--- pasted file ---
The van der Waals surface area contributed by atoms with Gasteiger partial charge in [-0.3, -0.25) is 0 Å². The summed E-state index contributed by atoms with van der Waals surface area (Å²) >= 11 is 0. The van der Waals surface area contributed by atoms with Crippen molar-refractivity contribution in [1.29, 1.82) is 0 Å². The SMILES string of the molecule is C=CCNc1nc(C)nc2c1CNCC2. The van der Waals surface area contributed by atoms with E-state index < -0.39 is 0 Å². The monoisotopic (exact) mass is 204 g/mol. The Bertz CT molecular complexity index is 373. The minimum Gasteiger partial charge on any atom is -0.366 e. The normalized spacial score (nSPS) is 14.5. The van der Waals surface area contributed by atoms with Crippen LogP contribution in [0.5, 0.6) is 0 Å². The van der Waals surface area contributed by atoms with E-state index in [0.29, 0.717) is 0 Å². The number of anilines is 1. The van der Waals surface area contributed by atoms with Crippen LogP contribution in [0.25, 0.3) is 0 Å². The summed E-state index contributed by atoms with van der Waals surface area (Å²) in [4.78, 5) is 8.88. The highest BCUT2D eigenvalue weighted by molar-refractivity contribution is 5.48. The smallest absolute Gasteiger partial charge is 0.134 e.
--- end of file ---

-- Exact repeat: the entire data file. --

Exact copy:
The van der Waals surface area contributed by atoms with Gasteiger partial charge in [-0.3, -0.25) is 0 Å². The summed E-state index contributed by atoms with van der Waals surface area (Å²) >= 11 is 0. The van der Waals surface area contributed by atoms with Crippen molar-refractivity contribution in [1.29, 1.82) is 0 Å². The SMILES string of the molecule is C=CCNc1nc(C)nc2c1CNCC2. The van der Waals surface area contributed by atoms with E-state index < -0.39 is 0 Å². The monoisotopic (exact) mass is 204 g/mol. The Bertz CT molecular complexity index is 373. The minimum Gasteiger partial charge on any atom is -0.366 e. The normalized spacial score (nSPS) is 14.5. The van der Waals surface area contributed by atoms with Crippen LogP contribution in [0.5, 0.6) is 0 Å². The van der Waals surface area contributed by atoms with E-state index in [0.29, 0.717) is 0 Å². The number of anilines is 1. The van der Waals surface area contributed by atoms with Crippen LogP contribution in [0.25, 0.3) is 0 Å². The summed E-state index contributed by atoms with van der Waals surface area (Å²) in [4.78, 5) is 8.88. The highest BCUT2D eigenvalue weighted by molar-refractivity contribution is 5.48. The smallest absolute Gasteiger partial charge is 0.134 e.